Cardiovascular Disease and Nutrition

Yay! Spring is finally here! Mother nature is slowly waking up from her long winter sleep and everything around blossoms into beauty. Spring is a particularly euphoric period as it brings a burst of colors, light and warmth after a seemingly endless winter. It’s the perfect time to start anew; improve our lifestyle and dietary … Continue reading Spring: 3 foods you should be eating now!

Today 1.1 billion people are affected by hypertension (high blood pressure) globally.  The World Health Organization (WHO) reports that an average of 59.3 million new cases of hypertension are identified each year.  Hypertension is responsible for almost half of deaths caused by heart attack or stroke.  Diet plays a crucial role in the treatment and … Continue reading Nutritional Advice to Fight Against High Blood Pressure

Are you short of ideas for festive meals? Try some recipes that replace unhealthy fats with good ones such as omega-3 fatty acids. These unsaturated fatty acids are essential for proper functioning of our bodies. They act as energy reserves and intervene in the production of certain nutrients by the body. Omega-3 fatty acids can … Continue reading Holiday Season Cooking with Omega-3 Fatty Acids

Counting calories is an important part of making smarter nutritional choices. Dieticians, nutritionists, and fitness experts alike now recommend looking beyond the quantity of calories, and measuring the macronutrients of the food you eat in order to achieve weight loss goals. This is now being called macro dieting. Macro dieting aims to feed the body … Continue reading The Importance of Macronutrients in Weight Loss

portion size control

There are different myths and misunderstood facts that circulate about weight-loss, health, fitness and food choice. Some of these are simply urban legends, while others may have been true at some point.  Today, there is overwhelming scientific evidence that weight-loss has a direct connection to the quality and quantity of the food that we eat.  … Continue reading Does Portion Size Really Matter for Healthy Eating?

childhood-obesity

If in ancient times, being fat was a symbol of wealth and abundance, nowadays, it is a common fact that overweight and obesity may increase the risk of many health problems. Moreover, the subject of childhood obesity is becoming an ever-greater social concern at present. According to the World Health Organization (WHO), childhood obesity is … Continue reading Childhood obesity: an ever-greater social concern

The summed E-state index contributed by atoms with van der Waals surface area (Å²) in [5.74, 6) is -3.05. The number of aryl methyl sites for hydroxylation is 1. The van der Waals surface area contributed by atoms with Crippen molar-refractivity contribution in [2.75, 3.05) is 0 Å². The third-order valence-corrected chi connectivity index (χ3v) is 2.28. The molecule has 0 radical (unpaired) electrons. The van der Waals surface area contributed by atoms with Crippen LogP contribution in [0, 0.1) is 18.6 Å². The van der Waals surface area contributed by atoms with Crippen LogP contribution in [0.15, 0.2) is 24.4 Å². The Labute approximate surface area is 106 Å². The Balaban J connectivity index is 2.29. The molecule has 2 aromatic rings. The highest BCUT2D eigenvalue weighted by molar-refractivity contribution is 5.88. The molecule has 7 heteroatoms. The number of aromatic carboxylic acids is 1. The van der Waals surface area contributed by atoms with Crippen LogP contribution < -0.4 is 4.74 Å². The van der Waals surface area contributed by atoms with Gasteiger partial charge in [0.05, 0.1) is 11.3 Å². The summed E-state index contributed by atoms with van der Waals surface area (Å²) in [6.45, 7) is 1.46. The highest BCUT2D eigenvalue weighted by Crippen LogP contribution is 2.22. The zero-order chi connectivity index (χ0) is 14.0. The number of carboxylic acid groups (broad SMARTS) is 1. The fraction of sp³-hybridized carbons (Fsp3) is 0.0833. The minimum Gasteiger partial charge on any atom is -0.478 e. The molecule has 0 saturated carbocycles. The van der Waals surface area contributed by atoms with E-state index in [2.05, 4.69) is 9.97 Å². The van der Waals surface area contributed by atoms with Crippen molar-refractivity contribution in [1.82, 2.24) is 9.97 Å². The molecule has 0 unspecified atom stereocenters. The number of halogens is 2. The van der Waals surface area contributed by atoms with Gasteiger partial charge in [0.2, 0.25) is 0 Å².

In the modern society, people keeps pushing the emphasis on being thin. In fact, for many people, being thin is vital to be considered beautiful. Obese or overweight people are socially ostracised. For many of them, the only way out of that vicious circle is to lose weight drastically. Dieting can be long and full … Continue reading Crash diets – why starving yourself is bad for weight loss?

Obesity has reached the point of a global epidemic, according to a new report published by the World Health Organization (WHO).  A person is considered obese when their body mass index exceeds 30.  Today, obesity affects more than 2.8 million people each year and this number is increasing constantly.  Excess weight kills approximately 3.4 billion … Continue reading Global Obesity Epidemic – Time to Act Decisively

It is no easy task to navigate the endless directions and advice from thousands of food experts.  Nor is it easy to stick to an daily nutrition recommendation.  Did I eat the recommended 15% of the daily intake of proteins? What about 50% of carbohydrates? At DietSensor, eating healthy is what we do. The new … Continue reading DietSensor’s New Premium Plan Offers Smart Food Suggestions

3 September 2016What is Fiber?

Fiber can contribute to good health in many ways. In addition to helping move food efficiently through your body, it can also help prevent heart disease, diabetes, digestive problems and weight gain.

New research provides further evidence of the health benefits of fruit consumption, after finding that eating fresh fruits daily may lower the risks of heart attack, stroke and cardiovascular death. According to the 2015-2020 Dietary Guidelines for Americans, it is recommended that adults who get less than 30 minutes of moderate exercise daily consume 1.5-2 cups of fruits each day.

The American Heart Association gives several advices to get a better lifestyle and to reduce cardiovascular diseases. According to the association, a better way of living based on regular activities and controlling daily intake will be beneficial for the health and the heart in the long term. Regular physical activities can help you maintain your weight, keep off weight that you lose and help you reach physical and cardiovascular fitness. Moreover, a healthy consumption of different nutritious food will bring various nutrients which your body needs each day.